(Sha)do(w)ing(Dis)course (Sha)do(w)ing(Dis)course took from the curriculum 1. Approval The Board of the Faculty of Fine, Appliedand Performing Arts at the University of Gothenburg have not approved this curriculum Several revisions to the curriculum has been made, but never presented to the board, published or shown in public. 2. Prerequisites Admission to take part in a shadow course requires undocumented and independent approaches to the topic and content. Applicants will select themselves based on their ability and intention to take part in a shadow course. 3. A shadow course purposes This course is about survival in a nearby future for everyone, non-humans and humans all included. The shadow course introduces methods and concepts of informal course activities that aim toward making transdisciplinary outcomes possible inside formal educations such as institutionalized art educations. This is of importance today when new ways of ethical and sustainable ways of living and understanding the world are needed for adapting to new environments and climates of the future. It does so by introducing itself as a parallel and informal shadow course that run along(in)side formal university courses infecting and changing them and its participants from within. By taking part in a shadow course the participants can act from an in-ground position (institution underground) within the frameworks of formal education and institutional art and art education. A shadow-course claim to make real experiments and change possible, and can help prepare and take part in creating futures. 4. Degree Students who complete the program are given no degrees, certificates or diplomas. The aim of this experimental course, staged during OPEN WEEK at HDK Gothenburg, Sweden, was to experiment with new learning rituals within and beyond academic and artistic educations. It introduced itself as a parallel and informal shadow course that run along formal educational situations and places, infecting and changing them and its participants from within. It started as a nucleus and will grow and learn through ongoing repetition and collaboration within the Shadow Academy. A shadow-course claims to make real learning experiments and change possible, and can help envision and take part in alternative futures. This is done by blurring the borders between art, design and everyday life within educational discourses such as University coursers and other institutional spaces and situations. This first (Sha)do(w)ing (dis)course took place in complete darkness and involved 10 participants. The course was structured and framed in three separated phases: 1. Shadow (Col)lecture - 2. Writing without Reflection - 3.Moving the Darkness. The participants gathered in front of the door and were introduced to the rules and setting of the course before everyone was allowed into the room. The room was complete dark, and everyone was lead to and seated on pillows in a circle on the floor. On each pillow, different objects where placed that signified five specific roles from which to speak and contribute to a discussion in the dark. A story about the Shadow Academy* was read out to the group to initiate the discussion. The person who found on its pillow a Mobius band had before the course started been informed about being the one to Retell the story just been told. The closest person to the right had found glasses on the pillow and were told to Zoom in into one specific aspect or detail of what has been retold. The next person found a stone and was asked to give example for aspect highlighted in the previous zoom in. A question should be asked by the person who got a lump of play-do, which then should be replied by the next person holding a ping pong ball. This process was repeated over and over while in each round, roles where handed over to the neighboring person. The discussion was stirred by a different choreography of listening and contributing that together formed a reflection process giving space to multiple voices and perspectives according to the different roles. It was an impressive experience how listening, thinking and talking in group a group differ from when everyone is visible. Other rhythms, and paces of talking emerged out of the darkness, new and more concentrated listening processes took form when everyone had to wait till they thought, instead of see if the one talking was finished or not. Other aspects and senses became important and changed the way of discussing in a group and thus content of thoughts. Listening became a prominent quality and experience of this conversation. The second phase; Writing without Reflection was about noting, writing, drawing, building with different pens and papers based on the previous discussion. The darkness did not make the act of drawing/looking possible, instead each one had to use drawing/listening as a way of communicating. People were rather listening to each other’s (as well as their own) rhythms, gestures, movements of materials. An orchestra of reflecting together without seeing or hearing words emerged. The last and third phase; Moving the Darkness started with sound: A “zisch” made by opening a beer can was followed by a screening of a DAF music video and sound on a mobile phone. It marked the beginning of a loose conversation and movement from a sacral experience to more profane and perhaps even liberating experiences, where the frame of darkness could be used and experienced in a different way. All phases took place in complete darkness. At the beginning, it was impossible to see anything but slowly eyes adjusted and started seeing soft nuances of darkness. At the end, the group was guided to leave the darkness together met again in the light in front of the door. (Sha)do(w)ing (dis)course was purposely not visually documented. *The Shadow Academy There was a time, when people always aimed for the center hoping to find one unmistakable definition of everything. They loved being in the spotlight while fearing the dark and always mistrusted what was hidden in the blurry and immaterial shadows. They believed in finding a truth by exposing everything to full light. They became excellent in separating things from each other and cultivating borders. Body was body, and mind was mind, nature was nature and culture was culture, women was not man and man was not animal. After a while their world was defined and separated in many small categories of this and that and that and this. Sometimes they fought brutal wars when one group defined a thing in one way and another group defined the same thing in another way. They were so occupied with maintaining their system of division that very little energy was left to develop new ideas and approaches. But one day a member of the society was so exhausted from constantly separating and categorizing that she simply stopped moving at all. This happened on a buzzy street a warm sunny day. Standing motionless, she faced the sky. For the first time in her life she looked straight into the sun and made a painful realization. Even if the sun is the brightest object and thereby must be the truest object of them all, you should never look straight into it. You must always shade your eyes. But what did this mean? What was to be learnt from that experience? Was there something else to be found when not looking directly into the light? She turned her head and saw a small back door in a dark alley she never seen before. Over the door there was a banner saying SHADOW ACADEMY. Underneath the text someone had written; Enter here and experience the Shadow Qualities! She wondered: Shadow qualities, what is that? Then she entered. At first, she could not see anything, it was all dark, but slowly her eyes started to adjust and out of the darkness blurry shapes of other people, objects and the space emerged. Without the light shining bright and clear on everything she felt a bit insecure but at the same time she discovered a new quality of looking at the situation she was in. She had to use her body and all her senses, new and old, to navigate the darkness. There was hardly any contrast to distinguish the different elements that formed the situation, but it was possible to draw new lines and connections over confirmed ones. She had to make movement after movement and through repetition these new lines emerged out of the dark. She experienced how by temporarily un-learning her familiar skills, together with the others she enjoyed the re-learning of what can become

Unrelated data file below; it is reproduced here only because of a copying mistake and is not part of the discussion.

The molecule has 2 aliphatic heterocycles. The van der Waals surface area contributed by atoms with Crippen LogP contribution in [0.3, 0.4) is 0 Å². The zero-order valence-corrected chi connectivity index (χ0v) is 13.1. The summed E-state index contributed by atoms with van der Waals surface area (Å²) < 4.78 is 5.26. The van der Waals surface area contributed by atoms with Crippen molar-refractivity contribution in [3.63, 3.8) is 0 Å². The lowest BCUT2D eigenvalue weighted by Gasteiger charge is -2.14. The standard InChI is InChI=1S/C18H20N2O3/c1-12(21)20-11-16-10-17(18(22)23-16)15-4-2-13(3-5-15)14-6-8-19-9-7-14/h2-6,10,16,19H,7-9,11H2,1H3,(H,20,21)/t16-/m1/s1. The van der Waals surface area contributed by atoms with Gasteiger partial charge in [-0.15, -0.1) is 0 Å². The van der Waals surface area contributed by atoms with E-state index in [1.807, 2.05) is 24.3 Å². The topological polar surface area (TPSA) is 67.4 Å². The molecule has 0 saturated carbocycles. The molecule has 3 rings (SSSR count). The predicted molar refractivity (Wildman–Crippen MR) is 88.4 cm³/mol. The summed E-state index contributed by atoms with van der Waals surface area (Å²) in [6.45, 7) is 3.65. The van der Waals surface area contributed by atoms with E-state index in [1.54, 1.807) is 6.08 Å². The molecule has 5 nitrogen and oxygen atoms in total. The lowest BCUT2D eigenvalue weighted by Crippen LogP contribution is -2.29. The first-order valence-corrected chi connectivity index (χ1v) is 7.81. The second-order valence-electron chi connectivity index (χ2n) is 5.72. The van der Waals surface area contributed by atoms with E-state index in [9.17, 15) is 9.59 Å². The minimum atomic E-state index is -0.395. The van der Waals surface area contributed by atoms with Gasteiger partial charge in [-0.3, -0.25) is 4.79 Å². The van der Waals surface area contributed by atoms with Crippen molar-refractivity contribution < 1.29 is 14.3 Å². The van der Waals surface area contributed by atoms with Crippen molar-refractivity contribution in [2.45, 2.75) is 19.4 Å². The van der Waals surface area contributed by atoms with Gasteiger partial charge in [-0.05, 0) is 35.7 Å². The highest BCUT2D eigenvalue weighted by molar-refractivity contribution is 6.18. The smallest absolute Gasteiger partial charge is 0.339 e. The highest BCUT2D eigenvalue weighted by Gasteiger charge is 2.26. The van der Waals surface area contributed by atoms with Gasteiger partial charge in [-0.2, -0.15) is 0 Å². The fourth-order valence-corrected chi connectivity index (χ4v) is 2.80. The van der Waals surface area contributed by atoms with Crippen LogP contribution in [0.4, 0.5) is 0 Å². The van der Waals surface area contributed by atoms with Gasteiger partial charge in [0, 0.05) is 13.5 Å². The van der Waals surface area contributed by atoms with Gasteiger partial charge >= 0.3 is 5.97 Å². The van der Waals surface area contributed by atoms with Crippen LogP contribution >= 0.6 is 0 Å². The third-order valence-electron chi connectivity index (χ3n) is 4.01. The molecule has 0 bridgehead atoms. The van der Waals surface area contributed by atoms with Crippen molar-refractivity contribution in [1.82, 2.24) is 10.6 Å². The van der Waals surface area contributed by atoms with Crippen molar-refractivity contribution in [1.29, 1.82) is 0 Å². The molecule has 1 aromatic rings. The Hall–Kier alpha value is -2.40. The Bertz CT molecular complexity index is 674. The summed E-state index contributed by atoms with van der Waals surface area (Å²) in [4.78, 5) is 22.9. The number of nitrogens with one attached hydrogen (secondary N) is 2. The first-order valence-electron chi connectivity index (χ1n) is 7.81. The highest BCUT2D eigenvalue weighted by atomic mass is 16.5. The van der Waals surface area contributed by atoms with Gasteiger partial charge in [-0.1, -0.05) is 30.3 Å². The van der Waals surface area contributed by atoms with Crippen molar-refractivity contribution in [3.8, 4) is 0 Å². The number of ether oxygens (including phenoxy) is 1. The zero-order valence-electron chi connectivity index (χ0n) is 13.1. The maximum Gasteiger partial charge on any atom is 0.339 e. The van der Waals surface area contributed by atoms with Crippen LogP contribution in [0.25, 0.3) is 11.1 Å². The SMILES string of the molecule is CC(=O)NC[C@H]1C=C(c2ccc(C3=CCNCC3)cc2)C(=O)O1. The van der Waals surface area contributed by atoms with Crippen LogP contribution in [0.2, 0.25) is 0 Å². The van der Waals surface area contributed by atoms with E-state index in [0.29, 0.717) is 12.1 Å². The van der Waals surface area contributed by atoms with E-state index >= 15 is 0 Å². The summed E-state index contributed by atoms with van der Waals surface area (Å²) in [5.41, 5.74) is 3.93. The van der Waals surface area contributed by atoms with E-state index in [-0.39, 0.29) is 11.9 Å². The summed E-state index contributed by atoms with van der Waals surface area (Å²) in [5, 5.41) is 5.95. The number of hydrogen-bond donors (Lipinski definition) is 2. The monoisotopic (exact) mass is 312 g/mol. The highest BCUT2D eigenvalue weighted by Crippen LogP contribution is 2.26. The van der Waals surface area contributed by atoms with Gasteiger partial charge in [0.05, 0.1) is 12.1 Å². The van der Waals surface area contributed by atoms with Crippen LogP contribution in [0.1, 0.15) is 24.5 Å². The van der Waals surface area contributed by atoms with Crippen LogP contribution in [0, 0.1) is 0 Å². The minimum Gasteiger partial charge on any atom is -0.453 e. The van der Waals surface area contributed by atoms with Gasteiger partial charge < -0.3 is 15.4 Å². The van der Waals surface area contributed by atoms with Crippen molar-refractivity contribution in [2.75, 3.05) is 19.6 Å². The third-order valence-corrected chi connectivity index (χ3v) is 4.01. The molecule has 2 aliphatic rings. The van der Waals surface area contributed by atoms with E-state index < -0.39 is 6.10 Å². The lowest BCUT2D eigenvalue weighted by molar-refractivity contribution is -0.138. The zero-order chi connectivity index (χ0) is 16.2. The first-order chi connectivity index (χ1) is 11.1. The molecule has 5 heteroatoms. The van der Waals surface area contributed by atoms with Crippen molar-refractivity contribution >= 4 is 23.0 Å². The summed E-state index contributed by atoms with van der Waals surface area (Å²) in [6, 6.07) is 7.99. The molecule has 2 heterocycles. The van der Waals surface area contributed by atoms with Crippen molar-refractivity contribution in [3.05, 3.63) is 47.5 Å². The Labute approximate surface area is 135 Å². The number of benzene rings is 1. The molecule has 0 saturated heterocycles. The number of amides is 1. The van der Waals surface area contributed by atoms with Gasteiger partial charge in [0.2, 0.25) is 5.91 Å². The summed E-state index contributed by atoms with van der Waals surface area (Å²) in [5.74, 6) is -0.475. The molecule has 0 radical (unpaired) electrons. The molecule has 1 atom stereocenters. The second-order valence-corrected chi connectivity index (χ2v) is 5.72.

Description of work included
Type of work
Artistic work, Artistic research, teaching, education, Design, Performance, experiment, Course, discourse
HDK –Academy of Design and Craft during Open week – Gothenborg Designfestival
Link to web site